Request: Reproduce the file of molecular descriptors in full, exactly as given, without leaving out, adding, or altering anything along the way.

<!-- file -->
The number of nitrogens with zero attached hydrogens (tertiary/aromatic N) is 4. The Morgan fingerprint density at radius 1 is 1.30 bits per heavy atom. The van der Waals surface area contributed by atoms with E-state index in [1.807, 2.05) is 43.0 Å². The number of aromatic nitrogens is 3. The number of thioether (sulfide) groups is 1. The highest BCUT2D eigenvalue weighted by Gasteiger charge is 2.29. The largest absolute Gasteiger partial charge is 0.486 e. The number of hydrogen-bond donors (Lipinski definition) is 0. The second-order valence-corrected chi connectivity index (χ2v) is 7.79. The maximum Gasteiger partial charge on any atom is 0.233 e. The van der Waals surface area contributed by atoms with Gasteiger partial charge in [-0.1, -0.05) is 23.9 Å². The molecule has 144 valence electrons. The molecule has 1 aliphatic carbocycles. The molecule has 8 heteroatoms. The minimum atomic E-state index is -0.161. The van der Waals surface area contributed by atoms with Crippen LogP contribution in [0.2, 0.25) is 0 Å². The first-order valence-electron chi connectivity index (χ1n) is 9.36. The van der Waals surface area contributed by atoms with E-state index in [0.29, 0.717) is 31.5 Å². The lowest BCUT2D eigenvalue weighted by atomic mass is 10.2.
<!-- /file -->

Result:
The number of nitrogens with zero attached hydrogens (tertiary/aromatic N) is 4. The Morgan fingerprint density at radius 1 is 1.30 bits per heavy atom. The van der Waals surface area contributed by atoms with E-state index in [1.807, 2.05) is 43.0 Å². The number of aromatic nitrogens is 3. The number of thioether (sulfide) groups is 1. The highest BCUT2D eigenvalue weighted by Gasteiger charge is 2.29. The largest absolute Gasteiger partial charge is 0.486 e. The number of hydrogen-bond donors (Lipinski definition) is 0. The second-order valence-corrected chi connectivity index (χ2v) is 7.79. The maximum Gasteiger partial charge on any atom is 0.233 e. The van der Waals surface area contributed by atoms with Gasteiger partial charge in [-0.1, -0.05) is 23.9 Å². The molecule has 144 valence electrons. The molecule has 1 aliphatic carbocycles. The molecule has 8 heteroatoms. The minimum atomic E-state index is -0.161. The van der Waals surface area contributed by atoms with Crippen LogP contribution in [0.2, 0.25) is 0 Å². The first-order valence-electron chi connectivity index (χ1n) is 9.36. The van der Waals surface area contributed by atoms with E-state index in [0.29, 0.717) is 31.5 Å². The lowest BCUT2D eigenvalue weighted by atomic mass is 10.2.